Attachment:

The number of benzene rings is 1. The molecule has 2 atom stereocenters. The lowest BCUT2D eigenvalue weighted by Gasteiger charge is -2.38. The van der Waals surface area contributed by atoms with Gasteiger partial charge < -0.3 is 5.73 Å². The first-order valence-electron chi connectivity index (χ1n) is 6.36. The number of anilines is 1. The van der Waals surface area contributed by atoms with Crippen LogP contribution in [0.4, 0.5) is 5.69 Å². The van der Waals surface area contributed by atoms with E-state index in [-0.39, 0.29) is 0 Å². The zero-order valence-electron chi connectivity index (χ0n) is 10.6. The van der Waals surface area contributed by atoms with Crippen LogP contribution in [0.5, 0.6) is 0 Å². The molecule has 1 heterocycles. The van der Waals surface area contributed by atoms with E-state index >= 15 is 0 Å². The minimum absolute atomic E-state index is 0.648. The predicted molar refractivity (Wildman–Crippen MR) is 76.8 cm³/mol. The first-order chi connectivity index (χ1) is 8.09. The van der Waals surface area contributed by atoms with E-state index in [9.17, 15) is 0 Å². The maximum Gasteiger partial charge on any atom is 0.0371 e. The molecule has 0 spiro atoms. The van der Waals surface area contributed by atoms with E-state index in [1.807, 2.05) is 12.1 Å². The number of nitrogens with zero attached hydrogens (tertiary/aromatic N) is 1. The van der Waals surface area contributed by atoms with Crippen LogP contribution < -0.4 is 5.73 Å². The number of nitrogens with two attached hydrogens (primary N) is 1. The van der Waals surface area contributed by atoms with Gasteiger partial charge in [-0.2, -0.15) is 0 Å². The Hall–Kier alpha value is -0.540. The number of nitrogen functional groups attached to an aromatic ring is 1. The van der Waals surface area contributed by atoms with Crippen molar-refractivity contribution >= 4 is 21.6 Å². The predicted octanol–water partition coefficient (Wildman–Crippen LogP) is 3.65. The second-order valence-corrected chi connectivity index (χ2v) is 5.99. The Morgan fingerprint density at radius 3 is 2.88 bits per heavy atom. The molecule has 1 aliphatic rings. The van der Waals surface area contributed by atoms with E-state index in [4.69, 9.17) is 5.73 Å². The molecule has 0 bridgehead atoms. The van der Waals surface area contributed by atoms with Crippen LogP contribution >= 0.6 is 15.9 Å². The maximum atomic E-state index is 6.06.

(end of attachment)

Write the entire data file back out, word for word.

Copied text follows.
The number of benzene rings is 1. The molecule has 2 atom stereocenters. The lowest BCUT2D eigenvalue weighted by Gasteiger charge is -2.38. The van der Waals surface area contributed by atoms with Gasteiger partial charge < -0.3 is 5.73 Å². The first-order valence-electron chi connectivity index (χ1n) is 6.36. The number of anilines is 1. The van der Waals surface area contributed by atoms with Crippen LogP contribution in [0.4, 0.5) is 5.69 Å². The van der Waals surface area contributed by atoms with E-state index in [-0.39, 0.29) is 0 Å². The zero-order valence-electron chi connectivity index (χ0n) is 10.6. The van der Waals surface area contributed by atoms with Crippen LogP contribution in [0.5, 0.6) is 0 Å². The molecule has 1 heterocycles. The van der Waals surface area contributed by atoms with E-state index >= 15 is 0 Å². The minimum absolute atomic E-state index is 0.648. The predicted molar refractivity (Wildman–Crippen MR) is 76.8 cm³/mol. The first-order chi connectivity index (χ1) is 8.09. The van der Waals surface area contributed by atoms with E-state index in [9.17, 15) is 0 Å². The maximum Gasteiger partial charge on any atom is 0.0371 e. The molecule has 0 spiro atoms. The van der Waals surface area contributed by atoms with E-state index in [1.807, 2.05) is 12.1 Å². The number of nitrogens with zero attached hydrogens (tertiary/aromatic N) is 1. The van der Waals surface area contributed by atoms with Crippen LogP contribution < -0.4 is 5.73 Å². The number of nitrogens with two attached hydrogens (primary N) is 1. The van der Waals surface area contributed by atoms with Gasteiger partial charge in [-0.2, -0.15) is 0 Å². The Hall–Kier alpha value is -0.540. The number of nitrogen functional groups attached to an aromatic ring is 1. The van der Waals surface area contributed by atoms with Crippen molar-refractivity contribution >= 4 is 21.6 Å². The predicted octanol–water partition coefficient (Wildman–Crippen LogP) is 3.65. The second-order valence-corrected chi connectivity index (χ2v) is 5.99. The Morgan fingerprint density at radius 3 is 2.88 bits per heavy atom. The molecule has 1 aliphatic rings. The van der Waals surface area contributed by atoms with E-state index in [4.69, 9.17) is 5.73 Å². The molecule has 0 bridgehead atoms. The van der Waals surface area contributed by atoms with Crippen LogP contribution >= 0.6 is 15.9 Å². The maximum atomic E-state index is 6.06.